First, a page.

How to Raise Gifted Children: Let there be light

The first man on the moon (in clay)Last week, I ran two parenting workshops. At each one, I told the parents that I had found an amazing formula for raising gifted children and that my goal for the day was to share this formula, or at least the main parts of it, with them.

Every time I run a workshop, I get puzzled looks and parents ask, “How can you share such a thing with us? Aren’t kids either gifted or not?”

Well, no! Kids are gifted. Period. We just have to help them discover their particular gifts.

Imagine that the brain has switches. Kids are born with all the switches turned on. As they experience life, they learn to specialize, to switch some off and keep some on. It is impossible to have all these switches on all the time, so the mechanism of turning some of them off is very healthy and helps people survive. Can you imagine an expert who specializes in biology, art, history, electricity and music? I did not think so. The idea of specializing is that we narrow down our range interests to allow us to delve more deeply into the things we choose.

The first thing God said in the book of Genesis was, “Let there be light”. Parenting and teaching are kind of like being God, because our job is to do just that – turn on the switches and say, “Let there be light”.

Read more about how to get your kids excited

Make a List: Books that have changed my life

Inspiration 365 Days a YearAs an author, I have a strong belief in the written word. The collection of sounds put together in a unique sequence, creating words, sentences and paragraphs into ideas, has an enormous power for me.

I have been an avid reader from the age of 8. I remember that my neighbor friend and I used to ride our bicycles to the library for more than 45 minutes and could only borrow 3 books for 3 weeks. Reading was my sanctuary. School was tough for me, home was not an easy place and reading allowed me to visit new worlds in my own imagination and immerse myself in them.

I have always found it fascinating that a combination of words could trigger such emotions in people. Sometimes, when I read something that was really scary, I had to remind myself that it was just a story and that if I took the same words and put them in a different combination, their meaning would change completely.

Books were my best friends for many years. As a teenager, I spent about 2-3 hours every day reading. When I read a book late at night, the only thought that encouraged me to let go of the book and go to sleep was “leave something for tomorrow”. Our high school librarian would wait for me every day with a pack of books and say, “Ronit, I think you’ll like these”. Books inspired me to be better, stronger and smarter and to keep moving forward.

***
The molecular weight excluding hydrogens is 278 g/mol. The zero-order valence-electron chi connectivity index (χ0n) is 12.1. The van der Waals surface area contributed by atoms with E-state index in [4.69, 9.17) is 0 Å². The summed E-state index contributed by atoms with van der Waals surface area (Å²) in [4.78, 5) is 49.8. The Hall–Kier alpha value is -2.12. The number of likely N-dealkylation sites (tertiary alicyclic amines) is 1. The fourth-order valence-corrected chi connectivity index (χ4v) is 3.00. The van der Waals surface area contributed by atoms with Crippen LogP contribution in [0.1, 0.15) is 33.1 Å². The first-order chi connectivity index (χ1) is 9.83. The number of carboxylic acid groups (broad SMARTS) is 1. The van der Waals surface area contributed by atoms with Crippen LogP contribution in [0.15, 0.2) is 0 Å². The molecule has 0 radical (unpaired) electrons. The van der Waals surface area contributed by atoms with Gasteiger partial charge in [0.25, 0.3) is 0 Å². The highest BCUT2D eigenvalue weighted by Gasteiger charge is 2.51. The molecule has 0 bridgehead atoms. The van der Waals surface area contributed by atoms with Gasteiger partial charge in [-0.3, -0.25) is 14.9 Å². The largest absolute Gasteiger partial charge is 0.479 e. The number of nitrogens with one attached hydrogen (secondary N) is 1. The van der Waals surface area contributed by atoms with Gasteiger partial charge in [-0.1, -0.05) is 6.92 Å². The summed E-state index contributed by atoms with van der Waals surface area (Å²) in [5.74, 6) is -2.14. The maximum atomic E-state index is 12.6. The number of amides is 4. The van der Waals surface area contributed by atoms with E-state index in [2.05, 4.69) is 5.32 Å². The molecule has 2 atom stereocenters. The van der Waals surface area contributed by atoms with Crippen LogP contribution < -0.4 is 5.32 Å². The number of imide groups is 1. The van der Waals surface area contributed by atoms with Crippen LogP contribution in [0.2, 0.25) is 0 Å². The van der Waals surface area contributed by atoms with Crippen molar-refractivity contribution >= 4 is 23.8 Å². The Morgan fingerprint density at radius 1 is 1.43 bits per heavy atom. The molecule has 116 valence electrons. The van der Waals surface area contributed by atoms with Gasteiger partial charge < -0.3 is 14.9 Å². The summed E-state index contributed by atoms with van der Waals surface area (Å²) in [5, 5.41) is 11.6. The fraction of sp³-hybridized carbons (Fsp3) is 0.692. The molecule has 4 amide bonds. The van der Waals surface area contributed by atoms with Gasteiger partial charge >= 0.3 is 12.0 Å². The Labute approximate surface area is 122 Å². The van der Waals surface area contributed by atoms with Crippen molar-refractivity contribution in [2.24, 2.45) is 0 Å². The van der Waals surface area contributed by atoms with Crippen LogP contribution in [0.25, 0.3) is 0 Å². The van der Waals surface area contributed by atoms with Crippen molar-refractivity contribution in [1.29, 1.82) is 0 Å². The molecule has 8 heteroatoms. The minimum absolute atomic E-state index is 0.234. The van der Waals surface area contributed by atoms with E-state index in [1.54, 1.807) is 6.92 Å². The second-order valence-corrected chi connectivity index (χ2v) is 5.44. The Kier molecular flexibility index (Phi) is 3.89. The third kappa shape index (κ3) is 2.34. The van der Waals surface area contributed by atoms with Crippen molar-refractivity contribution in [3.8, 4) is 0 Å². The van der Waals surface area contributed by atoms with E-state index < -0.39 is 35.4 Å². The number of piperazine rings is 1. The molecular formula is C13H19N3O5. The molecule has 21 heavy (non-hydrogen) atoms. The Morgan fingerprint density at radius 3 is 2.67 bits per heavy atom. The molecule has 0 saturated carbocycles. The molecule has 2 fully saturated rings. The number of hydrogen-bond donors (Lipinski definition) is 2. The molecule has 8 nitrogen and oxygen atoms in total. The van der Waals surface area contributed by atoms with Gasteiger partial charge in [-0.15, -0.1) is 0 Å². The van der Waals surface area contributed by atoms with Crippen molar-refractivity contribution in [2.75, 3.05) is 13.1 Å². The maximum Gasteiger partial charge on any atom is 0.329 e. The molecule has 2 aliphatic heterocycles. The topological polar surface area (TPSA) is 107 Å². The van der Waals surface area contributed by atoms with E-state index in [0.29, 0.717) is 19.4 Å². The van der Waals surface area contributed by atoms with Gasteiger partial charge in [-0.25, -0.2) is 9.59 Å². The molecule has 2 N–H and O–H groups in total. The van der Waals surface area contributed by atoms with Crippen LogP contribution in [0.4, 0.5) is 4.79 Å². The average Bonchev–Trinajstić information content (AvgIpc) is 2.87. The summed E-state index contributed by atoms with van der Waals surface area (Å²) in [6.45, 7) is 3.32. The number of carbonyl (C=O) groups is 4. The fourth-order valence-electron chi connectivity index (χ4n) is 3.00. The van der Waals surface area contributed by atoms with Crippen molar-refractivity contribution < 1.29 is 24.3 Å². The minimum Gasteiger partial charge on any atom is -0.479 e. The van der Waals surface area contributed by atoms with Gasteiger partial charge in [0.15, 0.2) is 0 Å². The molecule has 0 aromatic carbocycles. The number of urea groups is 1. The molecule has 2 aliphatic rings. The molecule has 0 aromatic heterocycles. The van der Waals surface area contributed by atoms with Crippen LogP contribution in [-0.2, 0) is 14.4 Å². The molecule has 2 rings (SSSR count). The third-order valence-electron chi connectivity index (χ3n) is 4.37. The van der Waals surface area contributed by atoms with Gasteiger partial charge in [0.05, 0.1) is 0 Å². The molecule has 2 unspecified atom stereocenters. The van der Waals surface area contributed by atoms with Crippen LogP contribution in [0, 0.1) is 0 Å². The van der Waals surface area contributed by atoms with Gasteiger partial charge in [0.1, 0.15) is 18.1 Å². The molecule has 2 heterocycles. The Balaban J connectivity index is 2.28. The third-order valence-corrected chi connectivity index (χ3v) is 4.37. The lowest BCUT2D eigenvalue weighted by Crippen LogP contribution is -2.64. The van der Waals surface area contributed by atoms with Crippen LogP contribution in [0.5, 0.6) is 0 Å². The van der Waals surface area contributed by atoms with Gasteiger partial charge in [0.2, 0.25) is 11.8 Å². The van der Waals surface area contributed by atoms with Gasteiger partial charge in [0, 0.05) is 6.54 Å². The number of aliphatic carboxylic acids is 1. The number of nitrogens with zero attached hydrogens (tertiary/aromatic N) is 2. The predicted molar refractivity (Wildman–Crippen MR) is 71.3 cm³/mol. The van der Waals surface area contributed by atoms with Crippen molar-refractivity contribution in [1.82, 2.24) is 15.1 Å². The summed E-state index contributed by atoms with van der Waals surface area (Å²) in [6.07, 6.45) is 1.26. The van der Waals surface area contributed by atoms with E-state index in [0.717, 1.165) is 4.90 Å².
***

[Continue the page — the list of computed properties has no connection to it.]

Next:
I think the understanding in the early years of my life of the power of words has made me the author I am today. When I write, I search for the combination of words that would trigger certain thoughts and feelings. My ultimate goal is to write something that will open the gates of the heart and allow people to find love, connection and happiness.

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From the Life Coaching Deck: Troublemaker

Girl with labels projected onto herIan’s parents came for coaching about 5 years ago. Ian’s mom, Lou, booked the sessions as a last resort before she divorced his dad. About two months ago, she sent me an email and said, “Hi Ronit, Dave and I renewed our vows last year on an overseas trip. I want you to see Ian. He’s in trouble at school”.

Kids’ coaching is not something that most parents understand, but Lou and Dave, after making a huge change in their own life through coaching, did not need to ask what it was. When I called Lou and asked what she needed and why she wanted Ian to come and see me, she said, “Ronit, I’m not sure how you do what you do, but I need you to do it for Ian. He’s a great kid, but he’s in trouble at school and it’s affecting his self-esteem. It breaks my heart to see him like that. I’ve tried different things, but he is still in trouble. I’m sure if he spends some time with you, he’ll gain some confidence, just like we did”.

Ian was one of the most beautiful 11-year-old boys I had ever seen. In his first session, I went over some assessments to figure out what was making him get in trouble at school. Although he could read high-level books, thought math was easy and schoolwork was not a challenge at all, his grade average was “B”. Not that I think everyone needs to get an “A”, but all my assessments showed he was an “A” student, maybe even one of those smart kids that find school so boring they stir up some trouble to get some attention and make things a bit more interesting.

Read more about why kids get in trouble at school

Parents are Failing Exams

Girl doing homeworkExams have been a big part of schooling for ages and I think they will be here for years to come, yet every year that goes by, I am more convinced they defeat the purpose they were created for. Teachers use exams to measure the kids’ success, which is OK, but they forget that the kids’ success is mainly related to how successful they were at teaching their subjects.

I am extremely upset with the way exams are conducted. My own children, Eden, Tsoof and Noff, vary greatly in age. They have studied in many places around the world with different teachers and in different school systems, and I have encountered this problem everywhere, so no matter where you live, this post is for you, because parents have the power to change it.